Using Garlic as a Natural Pesticide

Using Garlic as a Natural Pesticide

Garlic makes an excellent economical, non-toxic pesticide for the garden . It has natural fungicidal and pesticidal properties that work effectively to control pests. For maximum efficacy in pest control, avoid using any chemical fertilizers. Fertilizers diminish the capacity of vital ingredients in garlic to fight pests. Aphids, ants, termites, white flies, beetles, borers, caterpillars, slugs, and army worms are some of the pests that can be suitably controlled using garlic.

TIP: Our expert gardening advisor, Susan Patterson adds, «Healthy soil will draw beneficial insects and work in combination with garlic to repel the bad insects. Keep your soil healthy by using plenty of organic matter, allowing adequate drainage and keeping the garden weed free.»

Garlic Spray

Obtain five medium-sized garlic bulbs. Extract the cloves and remove the outer skin. Use a garlic press to crush to very small bits. Alternatively, crush using a mortar and pestle. Mix with 1/2-liter of water. Allow the mixture to soak for at least six hours. Add in some dish washing soap. It is best to use a potash-based soap, as one that is too caustic will harm the plants. Use a fine cloth to strain the mixture. Place in a glass jar with a tight fitting lid. When ready to use, dilute the mixture in 4 liters of water. It is best to use it immediately after preparation. When stored for a long time, it loses its potency.

For easy application, place the desired amount in a spray bottle. Spray the plant parts once a week to give protection against insects. If rains are present, you need to spray twice a week. Of course, garlic has an extremely strong taste. Once sprayed, the taste will remain on the plant for about a month. It is a good idea not to spray too close to harvesting time, as it may interfere with food flavors.

Also, garlic is a broad-spectrum pesticide, so be careful to spray only the plant parts that are infested. This will help minimize destruction of beneficial insects.

Garlic Drench

You can effectively control nematodes using garlic tea as a soil drench. It will be absorbed by the plant roots and repel Japanese beetles, codling moths, carrot flies and root maggots. It also kills slugs and snails. It is very effective in keeping away deer and rabbits from flowers in the garden. Although effective, the drench is also likely to destroy beneficial, as well as harmful insects and soil bacteria.

Inter-Cropping With Garlic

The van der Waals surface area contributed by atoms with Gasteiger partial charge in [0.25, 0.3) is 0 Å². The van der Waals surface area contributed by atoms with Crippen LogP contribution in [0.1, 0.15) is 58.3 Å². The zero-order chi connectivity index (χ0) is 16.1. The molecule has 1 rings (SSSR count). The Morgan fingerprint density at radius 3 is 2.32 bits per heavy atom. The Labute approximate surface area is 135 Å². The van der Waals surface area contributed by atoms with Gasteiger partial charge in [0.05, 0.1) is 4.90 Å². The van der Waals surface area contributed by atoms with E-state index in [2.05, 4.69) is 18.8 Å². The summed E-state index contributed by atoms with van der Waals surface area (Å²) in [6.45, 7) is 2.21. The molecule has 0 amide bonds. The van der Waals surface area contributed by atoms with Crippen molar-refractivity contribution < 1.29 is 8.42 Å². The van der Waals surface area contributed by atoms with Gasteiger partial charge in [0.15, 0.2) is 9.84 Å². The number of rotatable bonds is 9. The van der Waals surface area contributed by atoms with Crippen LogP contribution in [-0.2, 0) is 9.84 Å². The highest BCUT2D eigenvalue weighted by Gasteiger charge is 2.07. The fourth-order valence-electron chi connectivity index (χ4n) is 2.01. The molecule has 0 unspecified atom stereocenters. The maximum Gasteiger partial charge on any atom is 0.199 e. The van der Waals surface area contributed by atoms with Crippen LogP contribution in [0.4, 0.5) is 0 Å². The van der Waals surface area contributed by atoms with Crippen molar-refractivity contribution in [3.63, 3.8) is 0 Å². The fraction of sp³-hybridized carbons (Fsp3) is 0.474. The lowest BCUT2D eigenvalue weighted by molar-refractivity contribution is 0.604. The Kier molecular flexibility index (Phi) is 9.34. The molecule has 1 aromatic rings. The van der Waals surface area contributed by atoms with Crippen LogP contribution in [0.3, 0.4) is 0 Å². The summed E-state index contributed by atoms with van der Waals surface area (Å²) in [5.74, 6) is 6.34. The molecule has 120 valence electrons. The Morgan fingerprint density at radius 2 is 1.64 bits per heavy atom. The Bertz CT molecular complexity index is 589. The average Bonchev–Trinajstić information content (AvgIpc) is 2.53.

This involves growing two or more crops simultaneously on the same site. The benefit of using garlic in mixed cropping is that it effectively repels harmful pests while retaining beneficial ones. If you grow tomatoes, plant some garlic to prevent red spider mites from attacking your crop. Plant garlic around your apple or peach trees to repel fruit borers. Plant garlic if you have cabbages to reduce infestations by the diamond back moth. If planted near roses, it repels aphids which frequently attack the plant.

Garlic does not seem to have a beneficial effect when planted with legumes, peas, and potatoes. Avoid planting next to these crops.

TIP: Susan recommends, «Plant garlic in the fall for best results.»

All-natural is always the best option, especially when it comes to fruit and vegetable gardens. This guide for using garlic as a pesticide will help you do just that!

www.doityourself.com

10 ways to avoid carrot root fly

Stop carrot root flies from spoiling your harvest with these 10 tips.

Home-grown carrots can’t be beaten for flavour.

Pulled fresh from the soil, they fill the air with scent and provide that satisfying ‘crunch’ so often lacking in supermarket crops. Carrots are also rich in nutrients, containing high levels of vitamin A, beta-carotene and antioxidants.

Unfortunately, the rich scent of carrots attracts the attention of a pest called carrot root fly. Female flies lay their eggs at soil level near the shoulder of the carrot, and the larvae then eat into the roots. Early sowings are most vulnerable to attack, so delaying sowing of maincrop varieties until later in June will help protect them from root fly.

For an early crop, you’ll need to take other measures to prevent carrots being filled with holes and maggots. Discover how to grow carrots in our carrots grow guide.

Follow our guide to deterring carrot root fly, below.

The rich scent of carrots attracts the attention of a pest called carrot root fly.

Choose resistant varieties

Choose varieties that have been bred for their resistance to carrot root fly, such as ‘Flyaway’, ‘Ibiza’, ‘Maestro’, ‘Parano’, ‘Resistafly’ and ‘Sytan’.

Avoid thinning out

Sow seed thinly to avoid having to thin out congested seedlings later on, because this releases a smell which attracts the pest.

Cover with fleece

Cover vegetable beds with fleece, secured at the edges, after sowing carrots to prevent low-flying female flies reaching your crop.

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Make fly barriers

Grow carrots in narrow beds surrounded with 60cm-high barriers of polythene, or fine-meshed netting – this is another good way to stop the female flies finding your crop.

Grow with alliums

Grow carrots alongside strong-smelling companion plants such as alliums, including chives and garlic.

Mix with other crops

Sow carrots among your vegetable crops rather than in large areas together, which makes it easier for pests to locate them.

Sow later

Sow carrots late in the season – sowings made from June onwards usually avoid the first generation of pests, although further generations of flies can attack from July to September.

Rotate your crops

Follow good crop rotation, growing carrots on a different site each year to avoid overwintering pupae in the soil hatching in the middle of your carrot crop.

Avoid parsnips and celery

Avoid growing related plants like parsnips and celery near carrots, as they also attract the pest.

Use controls